Association of risk for VTE with use of low-dose extended- and continuous-cycle COCs

Concerns about elevated risk for venous thromboembolism (VTE) due to increased estrogen exposure prompted a retrospective cohort study on extended cyclic and continuous combined oral contraceptives (COCs).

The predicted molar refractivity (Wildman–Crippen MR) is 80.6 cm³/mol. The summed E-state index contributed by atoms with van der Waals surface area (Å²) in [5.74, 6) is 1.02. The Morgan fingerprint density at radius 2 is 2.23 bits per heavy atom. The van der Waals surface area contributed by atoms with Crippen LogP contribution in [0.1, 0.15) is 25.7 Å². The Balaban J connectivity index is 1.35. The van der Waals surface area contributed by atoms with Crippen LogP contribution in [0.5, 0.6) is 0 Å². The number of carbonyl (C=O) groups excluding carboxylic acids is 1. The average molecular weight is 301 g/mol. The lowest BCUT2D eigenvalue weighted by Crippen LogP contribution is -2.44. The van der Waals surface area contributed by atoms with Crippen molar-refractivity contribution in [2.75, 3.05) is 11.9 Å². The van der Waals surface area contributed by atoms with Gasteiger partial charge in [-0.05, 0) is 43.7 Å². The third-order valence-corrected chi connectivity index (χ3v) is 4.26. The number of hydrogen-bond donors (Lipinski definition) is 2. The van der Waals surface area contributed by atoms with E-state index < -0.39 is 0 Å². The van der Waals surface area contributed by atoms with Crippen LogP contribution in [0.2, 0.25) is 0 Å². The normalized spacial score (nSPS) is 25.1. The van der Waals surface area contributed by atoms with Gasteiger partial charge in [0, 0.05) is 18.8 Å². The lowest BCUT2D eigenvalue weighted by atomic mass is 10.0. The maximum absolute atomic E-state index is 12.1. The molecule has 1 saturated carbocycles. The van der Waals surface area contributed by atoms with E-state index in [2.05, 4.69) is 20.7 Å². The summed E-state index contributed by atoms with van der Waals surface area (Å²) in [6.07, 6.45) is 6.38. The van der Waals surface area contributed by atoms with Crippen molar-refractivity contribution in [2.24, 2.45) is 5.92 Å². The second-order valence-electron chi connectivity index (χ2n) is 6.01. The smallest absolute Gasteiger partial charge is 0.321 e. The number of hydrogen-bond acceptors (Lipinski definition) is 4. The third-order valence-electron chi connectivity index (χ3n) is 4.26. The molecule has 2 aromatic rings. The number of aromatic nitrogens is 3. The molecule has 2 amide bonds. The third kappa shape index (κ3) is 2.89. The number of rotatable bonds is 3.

Concerns about elevated risk for venous thromboembolism (VTE) due to increased estrogen exposure prompted a retrospective cohort study on extended cyclic and continuous combined oral contraceptives (COCs). Without switching the progestogen type, the researchers aimed to compare VTE risk with extended COC use, defined by 84/7 days cycles; continuous use, or 365/0 day cycles; and traditional cyclic use, characterized by 21/7 days cycle. Their study population included 733,007 new, commercially insured new users of ethinyl estradiol- or levonorgestrel-based COC products between May 2007 and September 2015. A total of 210,691 of the women began taking continuous/extended COCs during the study period, and 522,316 initiated cyclic COCs. The primary outcome was first VTE hospitalization that occurred during study followup. The researchers noted a slightly inflated VTE risk with continuous/extended COC use when compared with cyclic COC use, but the absolute risk difference was small and there was potential residual confounding. The researchers conclude that they "do not recommend selective prescribing of COCs based on the cyclic and continuous/extended type," noting that "clinicians should prescribe COCs based on patients' individual risk factors and preferences."